The skills debate is changing, but you’re still doing the same

I’m fascinated by the changing employment market. I’m fascinated by education. And I’m absolutely fascinated by the crossover between the two. Any HR professional worth their salt (and there are more than you’d imagine) should be intrigued, concerned and curious about the changing landscape of skills and education.

Let me put it simply,

  • If you’re a carpenter, you need to know that you’re going to get enough good quality wood.
  • If you’re a butcher, you want to know where your meat is coming from.
  • If you make wine, you care about the grapes.

Do we have a skills shortage, a skills deluge or a skill mix problem?

Well, probably a bit of all three.

I was taking part in an interview last week about over skilled and under utilised employees. I won’t take you through the whole thing, you have better things to do with your lives. But a couple of comments stuck in mind.

At the end the interviewer said to me, “thank you, it is great to hear from a company that recognised the presence of a skills mismatch. Most of the companies we’ve spoken to said they haven’t witnessed it.”

Really? My response was, “ask their employees what they think”.

The second was an observation that had been stuck in my brain for a while. When I talk to my colleagues in Germany, a large proportion of the HR people have a PhD. I can’t think of a single one in the UK. Clearly they are over skilled and over qualified. Or not?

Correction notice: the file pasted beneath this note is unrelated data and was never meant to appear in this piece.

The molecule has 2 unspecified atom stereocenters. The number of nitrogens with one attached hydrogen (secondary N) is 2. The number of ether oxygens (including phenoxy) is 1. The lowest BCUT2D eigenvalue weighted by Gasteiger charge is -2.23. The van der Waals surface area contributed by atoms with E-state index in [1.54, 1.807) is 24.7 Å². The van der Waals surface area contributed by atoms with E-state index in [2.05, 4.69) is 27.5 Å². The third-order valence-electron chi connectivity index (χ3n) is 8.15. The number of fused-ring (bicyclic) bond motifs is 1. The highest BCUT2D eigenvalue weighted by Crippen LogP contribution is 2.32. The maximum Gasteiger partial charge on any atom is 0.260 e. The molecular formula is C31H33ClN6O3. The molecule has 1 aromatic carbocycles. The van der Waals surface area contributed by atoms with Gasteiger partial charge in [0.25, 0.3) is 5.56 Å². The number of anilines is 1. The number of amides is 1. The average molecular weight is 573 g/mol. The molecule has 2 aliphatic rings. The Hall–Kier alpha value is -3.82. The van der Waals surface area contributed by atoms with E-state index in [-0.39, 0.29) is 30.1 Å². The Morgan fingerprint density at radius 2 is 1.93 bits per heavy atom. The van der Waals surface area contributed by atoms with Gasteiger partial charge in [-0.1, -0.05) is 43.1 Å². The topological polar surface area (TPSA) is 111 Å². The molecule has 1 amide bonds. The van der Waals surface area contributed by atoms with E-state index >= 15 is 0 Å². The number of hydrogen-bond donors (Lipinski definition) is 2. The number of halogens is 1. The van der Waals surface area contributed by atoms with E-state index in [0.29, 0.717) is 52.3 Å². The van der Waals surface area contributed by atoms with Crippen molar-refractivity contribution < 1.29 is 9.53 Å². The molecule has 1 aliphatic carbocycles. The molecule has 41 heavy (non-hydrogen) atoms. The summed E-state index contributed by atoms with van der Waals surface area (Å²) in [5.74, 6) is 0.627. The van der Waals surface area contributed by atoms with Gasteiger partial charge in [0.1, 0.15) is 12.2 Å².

I’m not sure there is any point to this. I’m not sure I have a great reveal to make or any insight to give, just more questions.

At a time when we are talking about a skills shortage.

Do we actually have more than we think? Is the labour market broken? Has immigration, the democratisation of tertiary education and the mobility of labour changed the rules of the game?

And are we all struggling to catch up?

One comment

  1. GrumpyLecturer · March 10, 2014

    The Labour Market in the UK is operating at maximum efficiency have no fears. Labour can be bought cheaply, can be hired on any manner of contract, has no concerted affiliation to trade unions and there is a vast surplus of unemployed.

    The jobs that the UK Labour Market are forced to seek are either low paid, mind-numbingly boring dealing with the general public or low paid, mind-numbingly boring dealing with the problems of the former.

    Successive Governments have, through policies of de-industrialisation, consciously cheapened and de-skilled the UK Labour Force. Some would argue that this was a result of one woman’s hatred of skilled and semi-skilled labour protecting their livelihoods.

    Education should have nothing to do with work. It is up to employers to train and develop their workforce not the education system. Education is there to provide some indication to employers of the potential of job applicants for whatever job is being advertised.

    Governments and employers are responsible for the operation and make-up of Labour Markets and they are also responsible for the type of jobs people in the Labour Market are expected to take.

    For either the Government or the Employer’s to blame those in the Labour Market seeking work for the state of UK jobs, the skills required, low pay, and insecurity is yet another illusion.

    No the UK Labour Market is operating just as Marx would predict.

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